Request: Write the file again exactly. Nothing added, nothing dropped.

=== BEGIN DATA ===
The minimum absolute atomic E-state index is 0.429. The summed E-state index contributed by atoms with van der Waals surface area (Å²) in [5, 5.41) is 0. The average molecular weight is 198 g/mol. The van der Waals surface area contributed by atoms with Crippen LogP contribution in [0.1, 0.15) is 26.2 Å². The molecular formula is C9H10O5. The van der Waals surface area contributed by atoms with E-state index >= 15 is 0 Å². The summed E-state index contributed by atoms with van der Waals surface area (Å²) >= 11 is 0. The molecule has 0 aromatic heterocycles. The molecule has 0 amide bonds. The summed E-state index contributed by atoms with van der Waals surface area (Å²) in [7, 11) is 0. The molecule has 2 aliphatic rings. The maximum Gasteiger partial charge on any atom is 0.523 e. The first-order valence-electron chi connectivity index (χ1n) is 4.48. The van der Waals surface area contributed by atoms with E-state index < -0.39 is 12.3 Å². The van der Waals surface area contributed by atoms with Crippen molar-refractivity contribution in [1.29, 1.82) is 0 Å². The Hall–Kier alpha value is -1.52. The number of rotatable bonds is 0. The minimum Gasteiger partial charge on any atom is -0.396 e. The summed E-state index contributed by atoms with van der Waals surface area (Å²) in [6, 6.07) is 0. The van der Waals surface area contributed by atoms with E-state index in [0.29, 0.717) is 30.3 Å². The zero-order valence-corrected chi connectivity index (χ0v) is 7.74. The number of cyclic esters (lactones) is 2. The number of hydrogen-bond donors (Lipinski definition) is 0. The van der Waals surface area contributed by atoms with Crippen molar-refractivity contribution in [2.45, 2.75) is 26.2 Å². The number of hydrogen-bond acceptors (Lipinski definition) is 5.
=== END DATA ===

The minimum absolute atomic E-state index is 0.429. The summed E-state index contributed by atoms with van der Waals surface area (Å²) in [5, 5.41) is 0. The average molecular weight is 198 g/mol. The van der Waals surface area contributed by atoms with Crippen LogP contribution in [0.1, 0.15) is 26.2 Å². The molecular formula is C9H10O5. The van der Waals surface area contributed by atoms with E-state index >= 15 is 0 Å². The summed E-state index contributed by atoms with van der Waals surface area (Å²) >= 11 is 0. The molecule has 0 aromatic heterocycles. The molecule has 0 amide bonds. The summed E-state index contributed by atoms with van der Waals surface area (Å²) in [7, 11) is 0. The molecule has 2 aliphatic rings. The maximum Gasteiger partial charge on any atom is 0.523 e. The first-order valence-electron chi connectivity index (χ1n) is 4.48. The van der Waals surface area contributed by atoms with E-state index < -0.39 is 12.3 Å². The van der Waals surface area contributed by atoms with Crippen molar-refractivity contribution in [1.29, 1.82) is 0 Å². The Hall–Kier alpha value is -1.52. The number of rotatable bonds is 0. The minimum Gasteiger partial charge on any atom is -0.396 e. The summed E-state index contributed by atoms with van der Waals surface area (Å²) in [6, 6.07) is 0. The van der Waals surface area contributed by atoms with E-state index in [0.29, 0.717) is 30.3 Å². The zero-order valence-corrected chi connectivity index (χ0v) is 7.74. The number of cyclic esters (lactones) is 2. The number of hydrogen-bond donors (Lipinski definition) is 0. The van der Waals surface area contributed by atoms with Crippen molar-refractivity contribution in [2.45, 2.75) is 26.2 Å². The number of hydrogen-bond acceptors (Lipinski definition) is 5.